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Better organisation raises achievement

I write to support the views expressed by Professor Winter of Anglia Polytechnic University (Letters, TES, August 22).

Our own college's results are getting better, with a rate of annual improvement that considerably exceeds the national one, without significant change in the students' qualifications at entry. I am quite sure that being better at organising and promoting students' learning leads to better results.

However, the idea that ability is fixed is a firmly held belief of some teachers, "a damaging ambiguity", to use Professor Winter's phrase - even though it is directly contradicted by commonplace observations of human behaviour.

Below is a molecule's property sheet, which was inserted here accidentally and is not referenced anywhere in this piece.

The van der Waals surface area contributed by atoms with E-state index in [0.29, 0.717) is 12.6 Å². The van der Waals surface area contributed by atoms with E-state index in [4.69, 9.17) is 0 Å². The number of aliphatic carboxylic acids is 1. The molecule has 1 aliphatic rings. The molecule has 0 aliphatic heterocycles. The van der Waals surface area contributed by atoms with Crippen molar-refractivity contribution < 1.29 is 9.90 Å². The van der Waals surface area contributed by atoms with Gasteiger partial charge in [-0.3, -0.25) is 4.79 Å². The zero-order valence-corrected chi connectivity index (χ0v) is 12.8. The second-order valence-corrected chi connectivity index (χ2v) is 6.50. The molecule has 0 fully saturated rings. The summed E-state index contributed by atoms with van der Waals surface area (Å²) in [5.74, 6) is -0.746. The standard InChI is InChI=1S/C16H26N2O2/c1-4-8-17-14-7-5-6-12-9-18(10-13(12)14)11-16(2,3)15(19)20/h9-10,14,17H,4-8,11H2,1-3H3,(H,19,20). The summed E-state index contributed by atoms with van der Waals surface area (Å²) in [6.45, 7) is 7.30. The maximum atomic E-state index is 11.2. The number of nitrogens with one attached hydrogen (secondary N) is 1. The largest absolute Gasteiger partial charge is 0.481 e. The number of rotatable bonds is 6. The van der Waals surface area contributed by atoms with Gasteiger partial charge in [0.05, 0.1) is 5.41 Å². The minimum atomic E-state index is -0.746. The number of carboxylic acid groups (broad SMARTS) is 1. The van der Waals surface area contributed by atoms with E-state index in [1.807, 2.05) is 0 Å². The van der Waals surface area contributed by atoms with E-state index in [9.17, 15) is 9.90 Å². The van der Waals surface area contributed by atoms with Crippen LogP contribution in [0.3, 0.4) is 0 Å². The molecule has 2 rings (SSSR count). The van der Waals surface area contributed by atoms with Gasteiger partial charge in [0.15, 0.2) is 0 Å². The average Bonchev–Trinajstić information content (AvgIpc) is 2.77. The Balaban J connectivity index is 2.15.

The current danger induced by the schools and colleges league tables is that of acting on this belief and allowing only "worthy" students through to the examination entry stage. Many of the "top 100" state schools, according to the A-level results, are producing a surprisingly small number of successful candidates. Instead of being "filters", educational institutions should be "pumps", judged by "volume" and "pressure" of the output. That is, league tables should rank schools and colleges by total numbers of successful students at several levels of attainment, rather than just average score per student.

TERRY PITCHER Chief executive South East Essex College Southend-on-Sea Essex

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